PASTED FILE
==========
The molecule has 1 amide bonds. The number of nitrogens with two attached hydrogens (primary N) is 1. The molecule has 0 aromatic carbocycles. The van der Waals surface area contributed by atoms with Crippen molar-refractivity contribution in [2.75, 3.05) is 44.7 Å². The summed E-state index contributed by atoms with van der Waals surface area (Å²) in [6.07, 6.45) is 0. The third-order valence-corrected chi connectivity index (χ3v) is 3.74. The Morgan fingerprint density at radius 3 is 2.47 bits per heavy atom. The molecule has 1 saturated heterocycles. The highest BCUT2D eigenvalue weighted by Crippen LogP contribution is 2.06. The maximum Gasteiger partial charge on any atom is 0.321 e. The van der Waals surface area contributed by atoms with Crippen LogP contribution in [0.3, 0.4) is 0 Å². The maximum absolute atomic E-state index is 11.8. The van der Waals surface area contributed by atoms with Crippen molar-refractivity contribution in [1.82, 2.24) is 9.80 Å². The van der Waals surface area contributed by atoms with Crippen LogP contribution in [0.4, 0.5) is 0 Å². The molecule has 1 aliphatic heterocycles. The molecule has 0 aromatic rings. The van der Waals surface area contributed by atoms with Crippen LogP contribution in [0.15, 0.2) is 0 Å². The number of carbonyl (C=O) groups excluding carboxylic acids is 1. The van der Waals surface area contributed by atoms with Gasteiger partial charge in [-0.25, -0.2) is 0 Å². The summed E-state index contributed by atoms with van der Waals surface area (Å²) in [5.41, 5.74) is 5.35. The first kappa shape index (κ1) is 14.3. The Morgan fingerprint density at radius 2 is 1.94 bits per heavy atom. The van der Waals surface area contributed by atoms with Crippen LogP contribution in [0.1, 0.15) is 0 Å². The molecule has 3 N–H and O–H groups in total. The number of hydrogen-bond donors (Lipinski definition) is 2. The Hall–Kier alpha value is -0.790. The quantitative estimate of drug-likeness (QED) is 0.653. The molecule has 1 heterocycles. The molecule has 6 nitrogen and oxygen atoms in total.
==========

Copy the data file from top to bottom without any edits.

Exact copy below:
The molecule has 1 amide bonds. The number of nitrogens with two attached hydrogens (primary N) is 1. The molecule has 0 aromatic carbocycles. The van der Waals surface area contributed by atoms with Crippen molar-refractivity contribution in [2.75, 3.05) is 44.7 Å². The summed E-state index contributed by atoms with van der Waals surface area (Å²) in [6.07, 6.45) is 0. The third-order valence-corrected chi connectivity index (χ3v) is 3.74. The Morgan fingerprint density at radius 3 is 2.47 bits per heavy atom. The molecule has 1 saturated heterocycles. The highest BCUT2D eigenvalue weighted by Crippen LogP contribution is 2.06. The maximum Gasteiger partial charge on any atom is 0.321 e. The van der Waals surface area contributed by atoms with Crippen LogP contribution in [0.3, 0.4) is 0 Å². The maximum absolute atomic E-state index is 11.8. The van der Waals surface area contributed by atoms with Crippen molar-refractivity contribution in [1.82, 2.24) is 9.80 Å². The van der Waals surface area contributed by atoms with Crippen LogP contribution in [0.4, 0.5) is 0 Å². The molecule has 1 aliphatic heterocycles. The molecule has 0 aromatic rings. The van der Waals surface area contributed by atoms with Crippen LogP contribution in [0.15, 0.2) is 0 Å². The number of carbonyl (C=O) groups excluding carboxylic acids is 1. The van der Waals surface area contributed by atoms with Gasteiger partial charge in [-0.25, -0.2) is 0 Å². The summed E-state index contributed by atoms with van der Waals surface area (Å²) in [5.41, 5.74) is 5.35. The first kappa shape index (κ1) is 14.3. The Morgan fingerprint density at radius 2 is 1.94 bits per heavy atom. The van der Waals surface area contributed by atoms with Crippen LogP contribution in [0.1, 0.15) is 0 Å². The molecule has 3 N–H and O–H groups in total. The number of hydrogen-bond donors (Lipinski definition) is 2. The Hall–Kier alpha value is -0.790. The quantitative estimate of drug-likeness (QED) is 0.653. The molecule has 1 heterocycles. The molecule has 6 nitrogen and oxygen atoms in total.